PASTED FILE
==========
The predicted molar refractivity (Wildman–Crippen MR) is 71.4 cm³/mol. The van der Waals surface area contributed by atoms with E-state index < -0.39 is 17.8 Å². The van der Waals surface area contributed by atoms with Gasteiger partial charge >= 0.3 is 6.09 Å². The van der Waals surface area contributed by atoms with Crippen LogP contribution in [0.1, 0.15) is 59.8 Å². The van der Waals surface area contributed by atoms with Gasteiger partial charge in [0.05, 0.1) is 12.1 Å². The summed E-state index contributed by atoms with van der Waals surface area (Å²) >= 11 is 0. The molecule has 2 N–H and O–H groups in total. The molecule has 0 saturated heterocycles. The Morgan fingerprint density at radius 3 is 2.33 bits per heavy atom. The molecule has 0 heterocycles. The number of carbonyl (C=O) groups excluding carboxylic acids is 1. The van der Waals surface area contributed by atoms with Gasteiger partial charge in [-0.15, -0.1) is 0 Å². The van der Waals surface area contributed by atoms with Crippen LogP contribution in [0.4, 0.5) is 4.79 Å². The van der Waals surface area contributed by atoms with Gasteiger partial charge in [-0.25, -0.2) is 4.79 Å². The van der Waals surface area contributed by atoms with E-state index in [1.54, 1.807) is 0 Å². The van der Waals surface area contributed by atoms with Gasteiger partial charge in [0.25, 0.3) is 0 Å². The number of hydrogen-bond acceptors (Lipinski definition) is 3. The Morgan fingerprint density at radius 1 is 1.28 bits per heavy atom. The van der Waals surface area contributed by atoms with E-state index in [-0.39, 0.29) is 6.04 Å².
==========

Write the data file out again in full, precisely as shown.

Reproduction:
The predicted molar refractivity (Wildman–Crippen MR) is 71.4 cm³/mol. The van der Waals surface area contributed by atoms with E-state index < -0.39 is 17.8 Å². The van der Waals surface area contributed by atoms with Gasteiger partial charge >= 0.3 is 6.09 Å². The van der Waals surface area contributed by atoms with Crippen LogP contribution in [0.1, 0.15) is 59.8 Å². The van der Waals surface area contributed by atoms with Gasteiger partial charge in [0.05, 0.1) is 12.1 Å². The summed E-state index contributed by atoms with van der Waals surface area (Å²) >= 11 is 0. The molecule has 2 N–H and O–H groups in total. The molecule has 0 saturated heterocycles. The Morgan fingerprint density at radius 3 is 2.33 bits per heavy atom. The molecule has 0 heterocycles. The number of carbonyl (C=O) groups excluding carboxylic acids is 1. The van der Waals surface area contributed by atoms with Gasteiger partial charge in [-0.15, -0.1) is 0 Å². The van der Waals surface area contributed by atoms with Crippen LogP contribution in [0.4, 0.5) is 4.79 Å². The van der Waals surface area contributed by atoms with Gasteiger partial charge in [-0.25, -0.2) is 4.79 Å². The van der Waals surface area contributed by atoms with E-state index in [1.54, 1.807) is 0 Å². The van der Waals surface area contributed by atoms with Gasteiger partial charge in [0.25, 0.3) is 0 Å². The number of hydrogen-bond acceptors (Lipinski definition) is 3. The Morgan fingerprint density at radius 1 is 1.28 bits per heavy atom. The van der Waals surface area contributed by atoms with E-state index in [-0.39, 0.29) is 6.04 Å².